Reviewed By
Karen Chisholm

THE GRAVE TATTOO is a standalone book from the prolific and well-known author of, amongst many others, The Wire In The Blood series.

When a tattooed, 200-year-old body is uncovered in the peat bogs of the Lake District, local girl turned Wordsworth Scholar Jane Gresham is instantly reminded of a local legend about Fletcher Christian, the man who led the mutiny on the Bounty, said to have returned surreptitiously to England from Pitcairn Island. Returning to her childhood home she is on the trail of a connection between the Wordsworth and Christian families and is intrigued by the meaning behind a letter which she discovers in the archives from Wordsworth's family home. Back in London, on the council estate where Jane lives, a local teenager that Jane has befriended is dealing with a heap of problems of her own, and despite Jane's attempts to help her before she leaves, Tenille finds herself in big trouble. Despite being only 13, and having never travelled far from the council estate in her life, Tenille sets off to meet up with Jane.

The police are looking for Tenille and to add to Jane's problems, her ex-boyfriend, now Historical Document Dealer, is stalking Jane through the Lake District trying to get a lead on the important and valuable documents from Wordsworth that everyone believes exist.

The chapters of the book are interspersed with extracts from Christian's secret diary that all appear to be confirming firstly the theories about who the body is, and the existence of documents or memoirs written by Wordsworth about the mutiny. There are friendships and family relationships that drive Jane and her reactions to the people around her. No sooner have Jane and her coterie of supporters devised a theory about where these memoirs could possibly have gone, then elderly people, interviewed by Jane, start dying.

THE GRAVE TATTOO is quite a change in direction for McDermid, especially for those used to her more confrontational and frequently gory well-known novels. This is more of a plot combined with character study that doesn't pay particular attention to one component over the other. The characterisations were, in the main, reasonably detailed and solid, although some of the motivations for actions were tenuous. The setting was excellent with a great feeling for the Lake Districts and the landscape. The suspects were fairly introduced to the reader, although they were a few over obvious attempts at portraying sinister actions which just didn't quite seem to work, plus it seemed that some of the supporting character roles were too detailed in some places and too sketchy in others.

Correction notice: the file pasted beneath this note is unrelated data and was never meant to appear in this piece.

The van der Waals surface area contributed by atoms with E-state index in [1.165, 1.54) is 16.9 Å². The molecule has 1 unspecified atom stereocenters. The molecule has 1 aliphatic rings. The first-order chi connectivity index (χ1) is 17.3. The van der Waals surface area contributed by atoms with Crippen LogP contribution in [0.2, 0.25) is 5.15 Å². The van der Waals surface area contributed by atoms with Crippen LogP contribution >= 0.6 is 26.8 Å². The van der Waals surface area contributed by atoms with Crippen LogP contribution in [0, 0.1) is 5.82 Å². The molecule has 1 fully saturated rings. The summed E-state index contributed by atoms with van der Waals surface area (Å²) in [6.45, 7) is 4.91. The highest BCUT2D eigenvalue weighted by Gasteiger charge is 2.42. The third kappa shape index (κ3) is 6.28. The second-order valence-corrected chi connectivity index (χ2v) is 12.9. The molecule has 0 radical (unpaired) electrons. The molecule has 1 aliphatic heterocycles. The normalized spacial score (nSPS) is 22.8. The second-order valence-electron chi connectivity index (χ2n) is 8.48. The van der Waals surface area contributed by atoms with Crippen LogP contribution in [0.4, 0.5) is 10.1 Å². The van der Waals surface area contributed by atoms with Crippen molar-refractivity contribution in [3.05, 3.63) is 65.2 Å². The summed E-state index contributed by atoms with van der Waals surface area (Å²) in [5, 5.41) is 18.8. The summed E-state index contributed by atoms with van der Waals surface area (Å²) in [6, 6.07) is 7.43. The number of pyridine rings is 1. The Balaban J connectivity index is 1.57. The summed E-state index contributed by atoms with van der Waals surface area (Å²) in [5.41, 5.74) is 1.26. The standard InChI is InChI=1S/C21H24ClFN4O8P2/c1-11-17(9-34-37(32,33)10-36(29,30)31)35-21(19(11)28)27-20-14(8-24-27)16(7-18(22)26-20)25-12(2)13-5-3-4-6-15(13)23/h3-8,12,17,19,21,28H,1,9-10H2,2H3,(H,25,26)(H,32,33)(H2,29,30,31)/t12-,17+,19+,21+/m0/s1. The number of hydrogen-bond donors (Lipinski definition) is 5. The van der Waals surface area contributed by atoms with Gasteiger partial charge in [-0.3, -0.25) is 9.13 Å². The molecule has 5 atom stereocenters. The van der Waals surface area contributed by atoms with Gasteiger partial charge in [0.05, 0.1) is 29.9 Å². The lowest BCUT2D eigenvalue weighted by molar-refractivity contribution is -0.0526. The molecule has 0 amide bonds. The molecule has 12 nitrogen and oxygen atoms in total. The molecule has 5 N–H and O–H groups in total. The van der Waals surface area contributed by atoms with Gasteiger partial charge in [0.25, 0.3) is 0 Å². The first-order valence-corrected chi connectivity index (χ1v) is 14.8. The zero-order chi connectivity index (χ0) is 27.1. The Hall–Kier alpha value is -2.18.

THE GRAVE TATTOO has a very unexpected setting and environment for a crime fiction book than much of the standard offering these days. In attempting to provide a grand and sweeping theory with a grand and sweeping story it did seem to fall a little flat on occasion. 

Year of Publication

It's a time-honoured tradition that the best crime writers begin to chafe at the constraints of their area of the genre and feel a need to stretch their literary muscles. With The Grave Tattoo, the estimable Val McDermid demonstrates that she, too, has felt the need of a change from her contemporary novels of crime and detection, and here takes on a truly ambitious panoply. Not that McDermid has been afraid to tackle unconventional subjects before--it's just that the scale of this novel is even more impressive. A corpse is discovered on a hill in the Lake District, adorned with bizarre tattoos. Wordsworth expert Jane Gresham finds herself distracted from her studies of the great Lakeland poet when another mystery surfaces, involving the Pitcairn Massacre and the events of the mutiny on the Bounty. Is it possible that Fletcher Christian, who led the rebellion against Captain Bligh, faked his own death and clandestinely returned to England? Jane makes a connection between the tattooed body and the tattoos on sailors who served in the South Seas--is this the body of Fletcher Christian? And Jane has another problem on her hands--a young girl who she has tried to help finds herself a murder suspect, and tracks her down to the Lakes. And as Jane closes in on a Wordsworth manuscript that may be a direct transcription of Fletcher Christian's confession, she finds herself with someone else on her trail--an ex-lover with similar designs on the precious document.

Review THE GRAVE TATTOO - Val McDermid
Karen Chisholm
Monday, October 1, 2007

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